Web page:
‘You will keep him in perfect peace, whose mind is stayed on you, because he trusts in you.’ (Isaiah 26:3). You, me – we don’t keep ourselves in peace, perfect peace is from the Lord. Our responsibility – ‘whose mind is stayed on you.’ Stay your mind on the Lord Jesus. Trust in Jesus every moment of your life.

‘Come to Me, all you who labour and are heavy laden, and I will give you rest. Take My yoke upon you and learn from Me, for I am gentle and lowly in heart, and you will find rest for your souls.’ (Matthew 11: 28-29). Rest isn’t our focus, peace isn’t our focus, our focus is Jesus. He will sort the rest and peace out. The human condition is unrest. Jesus Christ is the medicine.

‘But immediately Jesus spoke to them saying, “Be of good cheer! It is I; do not be afraid.” (Matthew 14:27). In our Christian life Jesus wants us to be fearless. As Jesus walked on the sea the storm raged. Peter experiences the supernatural, keeping his eyes on Jesus. Jesus was the focus. ‘So He said, “Come.” And when Peter had come down out of the boat, he walked on the water to go to Jesus.’ (Matthew 14:29). When Peter looked at Christ the power of the Holy Spirit supported Peter so he could do the supernatural. But then everything goes wrong, ‘But when he saw that the wind was boisterous he was afraid; and beginning to sink he cried out, saying, “Lord, save me!”’ (Matthew 14:30). Peter saw the wind. He turned his eyes away from Jesus and this produced unrest in his heart. He cried out to the Lord to save him. He still had a little bit of faith. Even when we fail, Jesus still comes. ‘And immediately Jesus stretched out His hand and caught him, and said to him, “O you of little faith, why did you doubt?”’ (Matthew 14:31). Why do we doubt? Things get on top of us because we are fallen, sinners. Look at Jesus and He will conquer unbelief and unrest. He will sort everything out, we just need to look to Him.

Paul says whatever is not of faith is sin. Look to Jesus and H e will help you sort out all the rubbish. ‘I have been crucified with Christ; it is no longer I who live, but Christ lives in me; and the life which I now live in the flesh I live by faith in the Son of God, who loved me and gave Himself for me.’ (Galations 2:20). This hits the nail on the head. The great apostle Paul lived his life by faith in the Son of God who loved him and gave His life for him. Look to Jesus.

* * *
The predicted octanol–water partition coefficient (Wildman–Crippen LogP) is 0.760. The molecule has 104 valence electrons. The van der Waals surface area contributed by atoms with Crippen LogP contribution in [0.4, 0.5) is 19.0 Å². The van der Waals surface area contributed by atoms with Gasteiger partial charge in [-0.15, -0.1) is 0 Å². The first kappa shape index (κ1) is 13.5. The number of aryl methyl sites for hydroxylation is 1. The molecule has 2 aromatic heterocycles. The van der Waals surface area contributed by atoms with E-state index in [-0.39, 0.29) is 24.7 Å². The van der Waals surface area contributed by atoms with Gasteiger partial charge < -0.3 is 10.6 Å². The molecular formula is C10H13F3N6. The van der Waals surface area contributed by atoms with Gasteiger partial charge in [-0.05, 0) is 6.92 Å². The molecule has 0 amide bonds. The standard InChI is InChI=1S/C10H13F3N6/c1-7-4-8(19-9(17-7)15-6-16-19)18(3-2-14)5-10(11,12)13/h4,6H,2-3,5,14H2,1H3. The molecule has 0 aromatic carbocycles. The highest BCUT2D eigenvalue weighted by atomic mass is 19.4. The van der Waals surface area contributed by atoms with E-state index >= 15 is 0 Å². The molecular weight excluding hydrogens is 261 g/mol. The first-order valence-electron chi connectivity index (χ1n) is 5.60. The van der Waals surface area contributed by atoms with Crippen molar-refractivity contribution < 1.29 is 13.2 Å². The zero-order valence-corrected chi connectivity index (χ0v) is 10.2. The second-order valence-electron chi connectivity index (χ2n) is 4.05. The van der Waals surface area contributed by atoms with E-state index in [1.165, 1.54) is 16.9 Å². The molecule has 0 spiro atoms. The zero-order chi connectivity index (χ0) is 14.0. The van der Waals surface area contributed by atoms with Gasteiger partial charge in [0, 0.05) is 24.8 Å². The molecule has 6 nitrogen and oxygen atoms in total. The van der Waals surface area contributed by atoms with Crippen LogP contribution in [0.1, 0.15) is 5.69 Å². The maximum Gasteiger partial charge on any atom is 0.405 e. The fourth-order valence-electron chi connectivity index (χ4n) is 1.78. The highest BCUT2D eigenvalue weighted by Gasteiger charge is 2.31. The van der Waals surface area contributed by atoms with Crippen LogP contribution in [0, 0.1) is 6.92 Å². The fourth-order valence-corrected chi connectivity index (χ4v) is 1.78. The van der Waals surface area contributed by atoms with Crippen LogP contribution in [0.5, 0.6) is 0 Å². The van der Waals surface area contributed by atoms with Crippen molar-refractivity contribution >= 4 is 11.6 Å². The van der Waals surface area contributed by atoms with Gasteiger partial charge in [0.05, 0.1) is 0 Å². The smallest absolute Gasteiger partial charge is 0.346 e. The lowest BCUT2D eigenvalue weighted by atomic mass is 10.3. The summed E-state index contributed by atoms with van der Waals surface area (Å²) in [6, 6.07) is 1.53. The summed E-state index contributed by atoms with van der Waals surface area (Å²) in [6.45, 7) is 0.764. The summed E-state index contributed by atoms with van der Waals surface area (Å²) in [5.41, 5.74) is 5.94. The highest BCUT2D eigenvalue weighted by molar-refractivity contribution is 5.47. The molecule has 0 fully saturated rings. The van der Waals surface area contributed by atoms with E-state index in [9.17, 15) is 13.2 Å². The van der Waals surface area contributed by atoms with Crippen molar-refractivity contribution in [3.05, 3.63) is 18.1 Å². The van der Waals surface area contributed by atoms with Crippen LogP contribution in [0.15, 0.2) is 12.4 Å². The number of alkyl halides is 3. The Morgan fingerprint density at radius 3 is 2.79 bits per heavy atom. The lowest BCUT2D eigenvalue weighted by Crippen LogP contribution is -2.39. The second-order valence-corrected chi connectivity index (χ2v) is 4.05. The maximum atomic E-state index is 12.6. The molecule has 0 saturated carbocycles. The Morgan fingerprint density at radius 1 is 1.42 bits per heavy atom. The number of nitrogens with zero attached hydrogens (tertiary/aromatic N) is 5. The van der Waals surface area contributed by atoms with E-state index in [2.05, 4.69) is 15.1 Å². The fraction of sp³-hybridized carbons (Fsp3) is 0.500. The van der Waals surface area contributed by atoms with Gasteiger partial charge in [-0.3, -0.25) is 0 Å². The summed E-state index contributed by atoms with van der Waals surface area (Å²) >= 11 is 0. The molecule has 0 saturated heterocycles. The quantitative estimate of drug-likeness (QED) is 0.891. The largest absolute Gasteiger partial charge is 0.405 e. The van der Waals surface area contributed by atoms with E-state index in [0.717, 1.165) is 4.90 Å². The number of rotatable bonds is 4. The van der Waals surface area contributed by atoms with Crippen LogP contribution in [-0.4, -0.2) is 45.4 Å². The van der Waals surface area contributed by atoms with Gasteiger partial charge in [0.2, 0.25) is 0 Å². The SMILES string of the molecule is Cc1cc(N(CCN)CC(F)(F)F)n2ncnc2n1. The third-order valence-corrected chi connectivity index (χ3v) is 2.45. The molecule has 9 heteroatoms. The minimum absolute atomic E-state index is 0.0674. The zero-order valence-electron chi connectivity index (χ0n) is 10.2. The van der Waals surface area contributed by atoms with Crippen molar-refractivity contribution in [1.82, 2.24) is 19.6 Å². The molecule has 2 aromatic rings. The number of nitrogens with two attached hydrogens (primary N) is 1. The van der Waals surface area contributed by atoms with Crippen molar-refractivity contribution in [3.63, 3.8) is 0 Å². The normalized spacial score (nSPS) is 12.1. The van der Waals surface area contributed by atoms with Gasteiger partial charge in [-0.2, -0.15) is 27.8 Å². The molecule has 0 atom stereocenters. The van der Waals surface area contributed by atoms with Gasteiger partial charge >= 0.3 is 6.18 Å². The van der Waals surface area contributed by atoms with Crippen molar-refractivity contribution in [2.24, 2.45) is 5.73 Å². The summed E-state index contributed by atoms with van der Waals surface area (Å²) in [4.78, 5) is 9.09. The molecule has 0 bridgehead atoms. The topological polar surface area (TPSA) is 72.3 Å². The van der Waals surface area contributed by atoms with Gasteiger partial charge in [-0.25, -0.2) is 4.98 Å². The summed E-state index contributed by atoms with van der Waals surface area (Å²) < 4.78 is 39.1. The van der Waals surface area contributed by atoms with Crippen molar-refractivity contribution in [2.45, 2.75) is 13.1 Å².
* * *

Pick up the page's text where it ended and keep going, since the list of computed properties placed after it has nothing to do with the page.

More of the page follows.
March 17th 2017: Ian Middlemist

Ian - March 17Joshua 6: The ‘Battle’ of Jericho

The gospel message can be summed up in the words, ‘In my place condemned He stood; sealed my pardon with His blood.’  He’s done it all for us! We find that in the history of God’s people, from Adam and Eve being provided with garments, the provision of the Ark for Noah, the rescue of Lot, God providing for Joseph, Jacob and family, to the land given to the Israelites, as promised.

The amazing thing in Joshua 6, the Battle of Jericho, is that there was no battle! God gave Jericho into Joshua’s hands. In the New Testament, in Hebrews, we read the wall of Jericho fell down by faith, it was the Lord who did it all, ‘By faith the walls of Jericho fell down after they had been encircled for seven days.’ (Hebrews 11:30).

Joshua 6 is a wonderful narrative of a great victory – the grace of God working and the powerful judgement of the Lord. Jericho was not a particularly large city, about 7 acres in total. It was a strong fortress. It was shut up, secure, no-one could go in or out, ‘Now Jericho was shut up inside and outside because of the people of Israel. None went out, and none came in.’ (Joshua 6:1).

This was a classic siege. Jericho was on the road to the mountains. It geographically affected the tactics; if Israel was to capture the hill country, it needed to defeat Jericho. Joshua’s strategy began and ended with the Lord. Yes, there were armed men, but they were followed by priests carrying huge trumpets, not swords. The trumpets were the ones used to announce the year of Jubilee throughout the land – the presence of God’s kingdom. The Ark of the Covenant was prominent as they were marching, behind which were armed men and the people. The people’s whole focus was centred on the power and presence of God.